"China firmly opposes implementation of US unilateral sanctions...and calls for protection of China's and international community's normal energy cooperation with Iran within the framework of international laws,” Chinese Foreign Ministry spokesperson Geng Shuang said at a briefing.
Analysts predicted both China and India would reduce Iranian oil imports but refuse to cut them off entirely in order to maintain leverage with the White House.
“Chinese and Turks have been very vociferous about opposing sanctions but that does not translate into doing anything,” said Sanam Vakil, of Chatham House.
“Every country is going to be to making its cost-benefit calculations.”
The Trump administration is loaded with ideological hardliners close to governments in Saudi Arabia, United Arab Emirates, and Israel, all of which strongly oppose what they see as Iran’s malicious regional ambitions.
Israeli Prime Minister Benjamin Netanyahu, who is close to the current White House administration, praised the removal of sanctions waiver.
The White House appears singularly obsessed with Iran, which has been a target of a tiny but influential clique of Washington policymakers and lobbyists for years.
“There was a struggle for power over this issue, with hardliners in the Trump administration coming out victorious,” said Ms Vakil. “They are thinking this is a unique moment when there’s a unified administration and allies backing the policy in the Middle East. So it’s a now-or-never moment.”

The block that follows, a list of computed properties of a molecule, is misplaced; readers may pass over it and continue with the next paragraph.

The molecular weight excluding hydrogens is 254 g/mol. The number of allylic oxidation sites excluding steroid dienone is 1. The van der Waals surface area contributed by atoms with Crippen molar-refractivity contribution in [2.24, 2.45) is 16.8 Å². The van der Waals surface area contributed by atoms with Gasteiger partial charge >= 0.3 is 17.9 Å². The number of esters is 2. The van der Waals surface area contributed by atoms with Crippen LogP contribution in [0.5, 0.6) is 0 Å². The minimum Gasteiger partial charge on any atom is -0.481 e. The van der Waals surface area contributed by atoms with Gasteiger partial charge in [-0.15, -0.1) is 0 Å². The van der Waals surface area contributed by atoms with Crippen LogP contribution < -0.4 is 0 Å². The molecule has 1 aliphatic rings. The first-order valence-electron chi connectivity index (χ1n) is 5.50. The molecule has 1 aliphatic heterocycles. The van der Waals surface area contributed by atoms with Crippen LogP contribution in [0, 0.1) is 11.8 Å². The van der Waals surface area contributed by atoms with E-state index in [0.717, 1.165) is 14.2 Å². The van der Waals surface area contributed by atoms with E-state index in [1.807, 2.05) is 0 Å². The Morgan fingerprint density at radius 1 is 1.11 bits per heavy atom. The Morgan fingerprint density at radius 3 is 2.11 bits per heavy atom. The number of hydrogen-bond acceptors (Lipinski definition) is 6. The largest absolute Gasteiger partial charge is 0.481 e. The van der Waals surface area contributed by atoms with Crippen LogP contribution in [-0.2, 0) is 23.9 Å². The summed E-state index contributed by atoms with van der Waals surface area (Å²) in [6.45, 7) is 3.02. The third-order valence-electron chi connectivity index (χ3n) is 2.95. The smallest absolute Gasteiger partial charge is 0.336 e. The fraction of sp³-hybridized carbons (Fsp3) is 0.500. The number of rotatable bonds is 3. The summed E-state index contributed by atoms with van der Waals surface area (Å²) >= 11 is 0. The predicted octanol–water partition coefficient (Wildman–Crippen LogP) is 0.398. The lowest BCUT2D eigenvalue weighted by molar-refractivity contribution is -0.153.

Economists predict Iran’s economy will contract 6 per cent this year, putting enormous pressure on the regime. Western interlocutors have advised Iranian officials to wait out the Trump administration and abide by the nuclear deal.
So far Iran has abided by the 2015 nuclear agreement, despite US violations of the deal. But there is pressure percolating in Tehran to act.
A number of US Democratic Party presidential candidates have vowed to bring Iran back into the nuclear deal should they beat Mr Trump for the White House in 2020.
“There are certain factions within Iran that want to wait another year,” said Ms Vakil. “There is a debate inside Iran over whether to burn bridges completely by taking actions that will be hard to roll back.”
Iran’s adherence to the deal appears to have frustrated what critics have described as an erratic and impatient White House, spurring the onslaught of sanctions and designations, including the move earlier this month to brand the entire Revolutionary Guards, a branch of the Iranian armed forces, a terrorist organisation.
There was a struggle for power over this issue, with hardliners in the Trump administration coming out victorious
Sanam Vakil, Chatham House
Iran’s parliament on Tuesday passed a bill designating US military personnel serving in the Middle East and South Asia under Central Command a terrorist organisation and ordered the foreign and intelligence ministries to counter the US.
On Sunday, Iran’s Supreme Leader Ayatollah Ali Khamenei elevated Maj Gen Hossein Salami to commander of the Revolutionary Guard, replacing Maj Gen Mohammad Ali Jafari. The motives behind the change remain unclear.